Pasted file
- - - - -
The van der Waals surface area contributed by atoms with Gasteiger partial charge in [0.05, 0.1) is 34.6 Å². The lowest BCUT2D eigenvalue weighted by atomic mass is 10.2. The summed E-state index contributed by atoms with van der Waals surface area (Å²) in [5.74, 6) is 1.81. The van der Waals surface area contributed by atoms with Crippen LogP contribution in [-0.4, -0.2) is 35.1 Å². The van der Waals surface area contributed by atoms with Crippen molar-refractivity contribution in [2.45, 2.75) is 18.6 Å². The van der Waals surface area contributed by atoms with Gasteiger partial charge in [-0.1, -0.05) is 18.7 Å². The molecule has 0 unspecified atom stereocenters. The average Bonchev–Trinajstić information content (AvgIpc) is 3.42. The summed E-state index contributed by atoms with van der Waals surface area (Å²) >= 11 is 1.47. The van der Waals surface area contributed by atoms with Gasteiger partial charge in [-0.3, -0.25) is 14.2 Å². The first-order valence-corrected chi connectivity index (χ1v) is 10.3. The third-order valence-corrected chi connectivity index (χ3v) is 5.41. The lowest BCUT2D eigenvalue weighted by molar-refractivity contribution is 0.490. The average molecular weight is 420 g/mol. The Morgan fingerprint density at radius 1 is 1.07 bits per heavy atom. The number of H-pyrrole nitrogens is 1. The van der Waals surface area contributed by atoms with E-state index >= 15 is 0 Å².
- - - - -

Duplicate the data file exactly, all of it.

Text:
The van der Waals surface area contributed by atoms with Gasteiger partial charge in [0.05, 0.1) is 34.6 Å². The lowest BCUT2D eigenvalue weighted by atomic mass is 10.2. The summed E-state index contributed by atoms with van der Waals surface area (Å²) in [5.74, 6) is 1.81. The van der Waals surface area contributed by atoms with Crippen LogP contribution in [-0.4, -0.2) is 35.1 Å². The van der Waals surface area contributed by atoms with Crippen molar-refractivity contribution in [2.45, 2.75) is 18.6 Å². The van der Waals surface area contributed by atoms with Gasteiger partial charge in [-0.1, -0.05) is 18.7 Å². The molecule has 0 unspecified atom stereocenters. The average Bonchev–Trinajstić information content (AvgIpc) is 3.42. The summed E-state index contributed by atoms with van der Waals surface area (Å²) >= 11 is 1.47. The van der Waals surface area contributed by atoms with Gasteiger partial charge in [-0.3, -0.25) is 14.2 Å². The first-order valence-corrected chi connectivity index (χ1v) is 10.3. The third-order valence-corrected chi connectivity index (χ3v) is 5.41. The lowest BCUT2D eigenvalue weighted by molar-refractivity contribution is 0.490. The average molecular weight is 420 g/mol. The Morgan fingerprint density at radius 1 is 1.07 bits per heavy atom. The number of H-pyrrole nitrogens is 1. The van der Waals surface area contributed by atoms with E-state index >= 15 is 0 Å².